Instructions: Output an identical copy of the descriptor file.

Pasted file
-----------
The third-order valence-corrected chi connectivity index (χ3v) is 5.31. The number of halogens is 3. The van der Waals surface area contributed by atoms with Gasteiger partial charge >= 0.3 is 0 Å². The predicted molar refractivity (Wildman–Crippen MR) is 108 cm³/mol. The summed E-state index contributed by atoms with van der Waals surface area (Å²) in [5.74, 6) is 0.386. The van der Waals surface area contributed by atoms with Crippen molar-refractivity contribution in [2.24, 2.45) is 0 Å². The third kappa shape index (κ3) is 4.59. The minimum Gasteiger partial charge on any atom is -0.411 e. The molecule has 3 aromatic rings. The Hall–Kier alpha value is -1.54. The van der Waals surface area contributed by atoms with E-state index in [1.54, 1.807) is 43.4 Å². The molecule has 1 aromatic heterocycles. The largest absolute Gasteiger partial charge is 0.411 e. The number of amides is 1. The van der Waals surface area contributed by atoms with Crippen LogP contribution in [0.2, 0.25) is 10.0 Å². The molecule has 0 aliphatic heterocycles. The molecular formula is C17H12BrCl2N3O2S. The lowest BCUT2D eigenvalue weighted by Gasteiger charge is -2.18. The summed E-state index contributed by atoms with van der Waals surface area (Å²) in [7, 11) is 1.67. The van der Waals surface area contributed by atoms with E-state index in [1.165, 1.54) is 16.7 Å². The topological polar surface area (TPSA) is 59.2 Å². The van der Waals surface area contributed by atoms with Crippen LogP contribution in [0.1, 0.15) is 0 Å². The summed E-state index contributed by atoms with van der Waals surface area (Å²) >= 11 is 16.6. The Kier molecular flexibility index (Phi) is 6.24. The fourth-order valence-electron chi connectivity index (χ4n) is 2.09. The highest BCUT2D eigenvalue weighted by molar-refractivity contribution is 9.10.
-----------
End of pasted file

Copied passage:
The third-order valence-corrected chi connectivity index (χ3v) is 5.31. The number of halogens is 3. The van der Waals surface area contributed by atoms with Gasteiger partial charge >= 0.3 is 0 Å². The predicted molar refractivity (Wildman–Crippen MR) is 108 cm³/mol. The summed E-state index contributed by atoms with van der Waals surface area (Å²) in [5.74, 6) is 0.386. The van der Waals surface area contributed by atoms with Crippen molar-refractivity contribution in [2.24, 2.45) is 0 Å². The third kappa shape index (κ3) is 4.59. The minimum Gasteiger partial charge on any atom is -0.411 e. The molecule has 3 aromatic rings. The Hall–Kier alpha value is -1.54. The van der Waals surface area contributed by atoms with E-state index in [1.54, 1.807) is 43.4 Å². The molecule has 1 aromatic heterocycles. The largest absolute Gasteiger partial charge is 0.411 e. The number of amides is 1. The van der Waals surface area contributed by atoms with Crippen LogP contribution in [0.2, 0.25) is 10.0 Å². The molecule has 0 aliphatic heterocycles. The molecular formula is C17H12BrCl2N3O2S. The lowest BCUT2D eigenvalue weighted by Gasteiger charge is -2.18. The summed E-state index contributed by atoms with van der Waals surface area (Å²) in [7, 11) is 1.67. The van der Waals surface area contributed by atoms with E-state index in [1.165, 1.54) is 16.7 Å². The topological polar surface area (TPSA) is 59.2 Å². The van der Waals surface area contributed by atoms with Crippen LogP contribution in [0.1, 0.15) is 0 Å². The summed E-state index contributed by atoms with van der Waals surface area (Å²) >= 11 is 16.6. The Kier molecular flexibility index (Phi) is 6.24. The fourth-order valence-electron chi connectivity index (χ4n) is 2.09. The highest BCUT2D eigenvalue weighted by molar-refractivity contribution is 9.10.